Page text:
Not sure. Many schools here are limited and small scale, so I wouldn't think that they would have too many resources for special needs. Most of them do not have any gifted programs, either.

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3. Are preschools available? Day care? Are these expensive? What has been your experience with them, if any? Do the schools provide before- and/or after-school care?

Available - Waldorf, Montessori, etc. schools, though I haven't had first-hand experience with them.

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4. Are local sports classes and/or activities available for kids?

Limited in the schools, but there are club sports available. My daughter plays ice hockey and was able to join an inline hockey team here (almost all are German-Namibians). There are track, netball, field hockey, soccer, etc. The International school offers limited after-school club sports in more traditional U.S. sports such as baseball/softball and basketball.

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Expat Life:

1. What is the relative size of the expatriate community? How would you describe overall morale among expatriates?

Small. Many Peace Corps volunteers, but they are spread out over all of Namibia and not in Windhoek. There is an active international women's association made up of expats from all over the world, but primarily Europe.

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2. Morale among expats:

Mostly high, but most expats aren't legally allowed to work here, so they are a bit frustrated. Morale at the embassy ebbs and flows -- typical of a smaller post.

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3. What are some typical ways to socialize, either with local people or with other expatriates? Are there groups or clubs that you can recommend?

Not a whole lot going on, but if you really try, you can find cultural activities - albeit on a smaller scale than elsewhere. There is one theater that tends to get the worst U.S. movies ever - week after week.

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4. Is this a good city for single people? For couples? For families? Why or why not?

Yes, great for families - but mostly for younger children. Not a lot for teens to do in Windhoek and they are limited in mobility and freedom due to transportation and safety issues. Clubbing and drinking are popular past times for teens, even young ones.

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5. Is this a good city for LGBT expatriates? Why or why not?

There is a Mr. Gay Namibia contest, but most of the gay/lesbian scene is underground and I haven't seen many local couples out and about. That being said, it's a very tolerant city and culture and I don't think folks would have any problems.

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6. Are there problems with ethnic, race/racial minorities or religious prejudices? Gender equality?

There are residual issues from the Apartheid-era and if you're here for a while, you'll see some bad behavior on the part of some local Afrikaaners towards black or "colored" (mixed race) Namibians. Women and men are treated pretty equal....many of the entrepreneurs are female.

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7. What have been the highlights of your time in this country? Best trips or experiences?

Traveling and seeing birds and large game. Love the scenery and open spaces. Flying over the Skeleton Coast was awesome. Proximity to South Africa, inexpensive flights there. Swakopmund on the coast is nice, most folks go there for the summer holidays (i.e. Christmas/New Years). Much cooler than inland!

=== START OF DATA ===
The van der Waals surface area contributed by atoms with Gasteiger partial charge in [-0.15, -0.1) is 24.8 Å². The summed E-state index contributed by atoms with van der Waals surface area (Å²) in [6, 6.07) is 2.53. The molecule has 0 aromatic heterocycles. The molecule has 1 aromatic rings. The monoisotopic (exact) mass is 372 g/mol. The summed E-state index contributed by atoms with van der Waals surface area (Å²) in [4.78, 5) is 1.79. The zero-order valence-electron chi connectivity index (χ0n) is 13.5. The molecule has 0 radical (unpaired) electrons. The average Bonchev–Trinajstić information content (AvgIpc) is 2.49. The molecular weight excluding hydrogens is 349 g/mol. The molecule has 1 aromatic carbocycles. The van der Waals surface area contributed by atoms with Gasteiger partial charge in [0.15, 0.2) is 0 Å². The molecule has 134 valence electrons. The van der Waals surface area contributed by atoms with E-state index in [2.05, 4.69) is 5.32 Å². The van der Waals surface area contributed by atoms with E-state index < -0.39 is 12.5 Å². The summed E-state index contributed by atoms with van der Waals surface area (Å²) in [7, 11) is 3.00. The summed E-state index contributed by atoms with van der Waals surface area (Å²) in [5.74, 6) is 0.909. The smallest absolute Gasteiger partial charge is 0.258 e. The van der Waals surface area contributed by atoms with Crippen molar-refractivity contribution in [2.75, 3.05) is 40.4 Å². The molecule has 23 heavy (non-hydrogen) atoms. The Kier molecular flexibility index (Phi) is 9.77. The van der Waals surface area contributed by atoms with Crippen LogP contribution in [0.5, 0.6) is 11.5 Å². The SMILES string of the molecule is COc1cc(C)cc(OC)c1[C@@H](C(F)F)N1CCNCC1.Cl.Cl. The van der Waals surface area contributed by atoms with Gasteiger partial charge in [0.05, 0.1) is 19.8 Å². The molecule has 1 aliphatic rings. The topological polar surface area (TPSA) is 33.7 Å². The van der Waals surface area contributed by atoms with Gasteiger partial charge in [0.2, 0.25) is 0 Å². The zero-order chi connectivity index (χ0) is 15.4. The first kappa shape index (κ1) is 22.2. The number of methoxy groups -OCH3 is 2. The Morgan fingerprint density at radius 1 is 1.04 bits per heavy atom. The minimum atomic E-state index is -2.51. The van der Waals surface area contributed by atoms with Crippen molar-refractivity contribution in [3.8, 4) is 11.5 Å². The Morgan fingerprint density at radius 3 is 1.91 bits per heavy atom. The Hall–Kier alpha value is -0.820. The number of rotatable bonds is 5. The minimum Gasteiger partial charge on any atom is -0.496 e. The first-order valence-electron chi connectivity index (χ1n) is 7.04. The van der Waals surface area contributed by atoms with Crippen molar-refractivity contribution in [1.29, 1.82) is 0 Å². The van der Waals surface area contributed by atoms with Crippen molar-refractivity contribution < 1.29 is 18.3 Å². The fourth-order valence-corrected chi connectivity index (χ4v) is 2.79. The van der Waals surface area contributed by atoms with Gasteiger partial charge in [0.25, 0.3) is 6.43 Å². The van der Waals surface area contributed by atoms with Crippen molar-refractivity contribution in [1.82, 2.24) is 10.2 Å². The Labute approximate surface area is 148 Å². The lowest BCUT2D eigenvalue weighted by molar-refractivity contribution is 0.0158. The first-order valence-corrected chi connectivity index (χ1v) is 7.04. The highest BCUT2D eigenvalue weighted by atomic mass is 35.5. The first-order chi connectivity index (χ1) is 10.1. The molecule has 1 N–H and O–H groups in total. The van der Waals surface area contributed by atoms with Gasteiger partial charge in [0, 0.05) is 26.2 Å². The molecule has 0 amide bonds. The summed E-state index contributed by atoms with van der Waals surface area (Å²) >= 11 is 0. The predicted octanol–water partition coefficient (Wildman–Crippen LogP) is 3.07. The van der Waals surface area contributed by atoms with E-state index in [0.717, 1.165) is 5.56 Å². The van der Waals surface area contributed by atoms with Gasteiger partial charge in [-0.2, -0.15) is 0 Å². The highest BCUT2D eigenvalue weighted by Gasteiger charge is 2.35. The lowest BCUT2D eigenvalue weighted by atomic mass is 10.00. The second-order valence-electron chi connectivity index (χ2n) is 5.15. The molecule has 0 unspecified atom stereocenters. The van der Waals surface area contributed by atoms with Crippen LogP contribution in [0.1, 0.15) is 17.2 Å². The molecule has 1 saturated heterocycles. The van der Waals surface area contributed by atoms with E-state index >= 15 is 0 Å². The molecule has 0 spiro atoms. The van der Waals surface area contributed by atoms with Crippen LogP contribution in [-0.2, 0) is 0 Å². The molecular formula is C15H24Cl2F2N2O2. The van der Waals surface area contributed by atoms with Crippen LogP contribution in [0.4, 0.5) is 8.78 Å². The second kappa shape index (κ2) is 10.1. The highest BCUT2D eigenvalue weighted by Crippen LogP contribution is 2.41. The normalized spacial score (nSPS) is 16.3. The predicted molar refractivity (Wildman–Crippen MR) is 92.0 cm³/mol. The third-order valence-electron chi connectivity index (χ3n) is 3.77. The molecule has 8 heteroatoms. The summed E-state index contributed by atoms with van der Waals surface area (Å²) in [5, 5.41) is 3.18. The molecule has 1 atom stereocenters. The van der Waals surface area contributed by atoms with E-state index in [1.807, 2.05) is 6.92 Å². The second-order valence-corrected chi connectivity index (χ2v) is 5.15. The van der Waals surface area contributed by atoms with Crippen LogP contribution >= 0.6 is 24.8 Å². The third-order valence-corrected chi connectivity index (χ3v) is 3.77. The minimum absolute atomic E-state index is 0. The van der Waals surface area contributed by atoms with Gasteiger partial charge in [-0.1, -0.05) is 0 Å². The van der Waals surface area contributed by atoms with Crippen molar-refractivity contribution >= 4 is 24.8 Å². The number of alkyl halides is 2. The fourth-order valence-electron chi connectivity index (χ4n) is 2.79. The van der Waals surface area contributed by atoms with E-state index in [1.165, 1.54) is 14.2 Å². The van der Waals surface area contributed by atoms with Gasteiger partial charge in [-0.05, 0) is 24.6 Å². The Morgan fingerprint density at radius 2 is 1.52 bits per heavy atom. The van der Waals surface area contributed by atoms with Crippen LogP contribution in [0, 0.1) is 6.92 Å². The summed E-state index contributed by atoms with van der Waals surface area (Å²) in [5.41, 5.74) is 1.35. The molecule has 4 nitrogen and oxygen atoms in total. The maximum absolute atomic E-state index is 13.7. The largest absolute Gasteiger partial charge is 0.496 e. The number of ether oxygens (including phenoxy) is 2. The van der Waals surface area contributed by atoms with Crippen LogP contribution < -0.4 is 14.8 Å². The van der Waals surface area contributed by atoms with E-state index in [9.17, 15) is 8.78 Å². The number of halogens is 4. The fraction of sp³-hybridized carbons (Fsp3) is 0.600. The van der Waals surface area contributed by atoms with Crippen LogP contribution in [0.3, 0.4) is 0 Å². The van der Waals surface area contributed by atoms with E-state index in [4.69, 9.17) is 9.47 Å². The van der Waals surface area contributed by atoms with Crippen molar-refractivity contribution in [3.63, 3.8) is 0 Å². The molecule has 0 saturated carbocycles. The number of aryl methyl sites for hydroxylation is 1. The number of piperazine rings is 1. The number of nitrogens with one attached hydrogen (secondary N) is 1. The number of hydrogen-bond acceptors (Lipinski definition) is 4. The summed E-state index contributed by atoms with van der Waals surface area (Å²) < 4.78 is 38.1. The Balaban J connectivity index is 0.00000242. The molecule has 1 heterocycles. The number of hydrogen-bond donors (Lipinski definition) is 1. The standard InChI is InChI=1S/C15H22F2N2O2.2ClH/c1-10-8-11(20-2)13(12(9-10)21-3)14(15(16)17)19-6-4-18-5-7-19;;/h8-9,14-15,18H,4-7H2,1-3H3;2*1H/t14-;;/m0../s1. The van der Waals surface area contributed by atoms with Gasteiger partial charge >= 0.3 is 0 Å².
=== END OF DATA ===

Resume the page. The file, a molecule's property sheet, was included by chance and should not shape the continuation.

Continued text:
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8. What are some interesting/fun things to do in the area? Can you recommend any “hidden gems"?

See wildlife (nat'l park 20 minutes away, $3 to see giraffes, zebras, etc.), learn about tribal culture (San, desert, etc.), and enjoy the sun. Namibia is a big country and you have to drive quite a ways to get to see things... Take pictures of all the above!

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9. Is this a "shopping post"? Are there interesting handicrafts, artwork, antiques, or other items that people typically buy there?

Travel! There are some batiks, wood crafts, wire art, etc., here but pretty generic. Baskets, too.

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10. What are the particular advantages of living in this city?

Fantastic scenery for photographers. Great animal parks and lodges. Wide open spaces, sun every day. Unlimited volunteer opportunities.

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11. Can you save money?

Possibly. It depends on your travel budget and whether or not you stay at high-end lodges, or camp! If you buy import-only groceries, you'll spend a lot.

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Words of Wisdom:

1. Knowing what you know now, would you still move to this city?

My husband and I would definitely, if we didn't have teenagers. Given the school and social situation, we are not sure we'd have come had we known what it was like.

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2. If you move here, you can leave behind your:

snow board and gear -- although it's a short flight to snow in South Africa! Also, your high speed life --.things are slower here "African Time".

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3. But don't forget your:

patience. Even though Namibia (Windhoek, in particular) is "Africa lite." You are still not in Europe when living here.

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4. Do you recommend any books or movies about this city/country for those who are interested in learning more?

Just Google Namibian videos and you'll get the travel shows which give you a good idea of what to expect.

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5. Recommended movies/DVDs related to this city:

The Gods Must Be Crazy (1980)! Just for the scenery....

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6. Do you have any other comments?

We love it here, but it's been hard on our teens socially and academically.... Great volunteer opportunities for the whole family and locals are very appreciative of your efforts.